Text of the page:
CDISC CDASH - A Guide to Linking Clinical Data Management to Clinical Programming and Vice-versa - Applied Clinical Trials

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CDISC CDASH - A Guide to Linking Clinical Data Management to Clinical Programming and Vice-versa

Source: Applied Clinical Trials

This article is put forward on behalf of the Quanticate CDISC Working Party and the work they have been doing on standardizing processes across the Data Management and Statistical Programming functions within Quanticate.

Introduction

As part of the recently launched Centralized Service Provision (CSP) approach to clinical data outsourcing at Quanticate, we have been looking at approaches that enable cross-functional efficiencies at a task level.  We have explored these efficiencies with the use of CDISC (Clinical Data Interchange Standards Consortium) CDASH standards when linking processes across clinical data management and clinical programming.


CDISC Study Data Tabulation Model (SDTM) standards are being used more and more as the standard format for raw data. However, these standards do not always lend themselves to data capture. At Quanticate, the Clinical Data Management and Clinical Programming teams have been working together to understand the constraints placed on Data Management by the databases they use. The CDISC Clinical Data Acquisition Standards Harmonization (CDASH) standard provided a common ground to facilitate the capture of data and understand the mapping required to SDTM.

Material / Methods

SDTM is the most stable and better understood of the CDISC Clinical Data Standards. SDTM is very prescriptive and, although there is ‘wiggle room,’ there is not as much as if you design your database from scratch. Understanding this, and developing a solution that works as a data collection and cleaning tool, can present quite a challenge. This is where the CDASH standard comes in. CDASH is designed with the end goal of the SDTM data structure and is written to support Clinical Report Form (CRF) and database design; it provides a platform to enable these data collection tools to be built in an SDTM-friendly manner. This was demonstrated when the Clinical Data Management team at Quanticate wanted to build a set of standard CRF pages and the database that would sit behind them to CDISC standards.

The SDTM standards and the CDASH Implementation Guide (IG) were reviewed and it was decided to build the domains listed in the CDASH IG as a starting point for the project. Discussions around each domain and data items in each domain ensued. These were recorded with the considerations of whether to include it/them, whether mapping to SDTM was needed, what code list to assign (using CDISC Controlled Terminology – of course) and any other comments that summarized the discussion. Other constraints such as variable name with the database had to be considered and appropriate naming and mapping conventions developed.

Process & Results

Using the CDASH standards to facilitate discussion, and keeping one eye on the SDTM IG, each domain was considered in turn. Certain domains such as ECG and Laboratory Data prompted a lot of discussion as CDASH recommends various ways of capturing those data. We decided to build pages for each scenario, and let each sponsor dictate how they wanted these pages to be defined (although still within the CDASH / SDTM standards framework as far as possible).

Recording the discussions arising for each domain variable was useful in documenting the decisions the group came to and highlighting where the CDASH and SDTM standards do not always quite meet. For example, in Adverse Events, CDASH does not use the concomitant treatment data item, whereas this is included in SDTM. The team decided to include it as, from previous experience, they had seen this question included in most CRFs they had reviewed.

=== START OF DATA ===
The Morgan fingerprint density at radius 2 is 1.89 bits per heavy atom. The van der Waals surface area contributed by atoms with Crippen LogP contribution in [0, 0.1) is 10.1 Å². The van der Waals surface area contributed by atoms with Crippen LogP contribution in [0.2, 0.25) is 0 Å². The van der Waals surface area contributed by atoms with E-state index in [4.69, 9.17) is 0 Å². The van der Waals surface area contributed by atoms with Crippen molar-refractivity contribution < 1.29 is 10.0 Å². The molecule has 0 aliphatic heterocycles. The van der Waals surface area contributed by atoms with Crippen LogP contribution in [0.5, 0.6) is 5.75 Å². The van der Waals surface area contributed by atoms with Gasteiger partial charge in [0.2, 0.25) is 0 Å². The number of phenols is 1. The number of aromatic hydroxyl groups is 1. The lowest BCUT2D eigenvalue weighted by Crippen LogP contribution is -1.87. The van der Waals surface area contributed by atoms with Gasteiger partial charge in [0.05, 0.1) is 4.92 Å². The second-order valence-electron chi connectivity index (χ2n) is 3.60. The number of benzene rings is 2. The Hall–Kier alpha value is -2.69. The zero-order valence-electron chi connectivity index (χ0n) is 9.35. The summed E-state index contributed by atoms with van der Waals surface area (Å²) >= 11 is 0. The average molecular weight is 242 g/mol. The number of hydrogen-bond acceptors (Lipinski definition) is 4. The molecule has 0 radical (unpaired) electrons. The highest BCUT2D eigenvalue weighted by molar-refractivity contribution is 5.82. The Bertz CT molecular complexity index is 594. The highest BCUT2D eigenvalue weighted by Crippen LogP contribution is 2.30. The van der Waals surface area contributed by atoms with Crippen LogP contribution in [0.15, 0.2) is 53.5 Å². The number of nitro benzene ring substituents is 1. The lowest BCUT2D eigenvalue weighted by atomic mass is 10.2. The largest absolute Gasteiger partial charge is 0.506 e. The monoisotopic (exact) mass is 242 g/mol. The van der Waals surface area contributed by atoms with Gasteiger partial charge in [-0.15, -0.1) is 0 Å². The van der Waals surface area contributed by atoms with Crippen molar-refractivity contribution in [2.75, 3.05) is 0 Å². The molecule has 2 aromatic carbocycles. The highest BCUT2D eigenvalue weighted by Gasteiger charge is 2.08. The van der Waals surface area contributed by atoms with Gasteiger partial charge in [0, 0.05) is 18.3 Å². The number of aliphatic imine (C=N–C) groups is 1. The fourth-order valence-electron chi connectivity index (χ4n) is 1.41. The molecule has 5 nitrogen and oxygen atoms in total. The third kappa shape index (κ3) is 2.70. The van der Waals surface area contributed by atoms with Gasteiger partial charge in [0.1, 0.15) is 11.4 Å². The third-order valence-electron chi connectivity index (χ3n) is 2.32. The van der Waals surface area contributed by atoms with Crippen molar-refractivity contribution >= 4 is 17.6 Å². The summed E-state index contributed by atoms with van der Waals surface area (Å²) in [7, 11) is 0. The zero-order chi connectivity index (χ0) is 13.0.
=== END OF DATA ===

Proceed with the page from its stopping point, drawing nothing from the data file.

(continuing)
There were several instances where a variable was not covered in CDASH and so Clinical Data Management were reluctant to use it. An example of this is AEPATT (pattern of Adverse Event – permissible in SDTM). This is not in the CDASH IG and therefore was not built into the standard CRF pages.

In another example, it was decided to use a vertical structure for the Vital Signs data collection page: that is to use the SDTM controlled terms for VSTESTCD as the names for the variables and create the SDTM dataset using some programming on the resultant database output. This was because Clinical Data Management found this easier to clean and validate the data using this structure. The Programmers could then devise a macro that would take whatever data items had been collected and convert them to the SDTM vertical structure of VSTESTCD, VSTEST and VSORRES.

The whole process was a rewarding iteration towards a set of standard pages and database question groups that can be used and re-used as required. Validation checks have also been built to clean the data and, again, these can be re-used.

Conclusion

We have built a set of database and CRF pages with associated validation checks that are robust enough to be re-used as required. The process consolidated the CDASH / SDTM knowledge of all those involved and prompted a lot of discussion about which data items should be included in the database design and what should be omitted for the time being.
As highlighted above, there appear to be a few gaps between the two standards (as highlighted in the AEPATT example) which require investigation and therefore justification for a variables inclusion / exclusion from the database build. The recently issued CDASH IG should go some way to addressing this.
Overall, CDASH give a common language through which to discuss the SDTM standard and the constraints Clinical Data Management work within when creating a CDASH / SDTM database.

References

SDTM Implementation Guide 3.1.1
CDASH Implementation Guide 1.0

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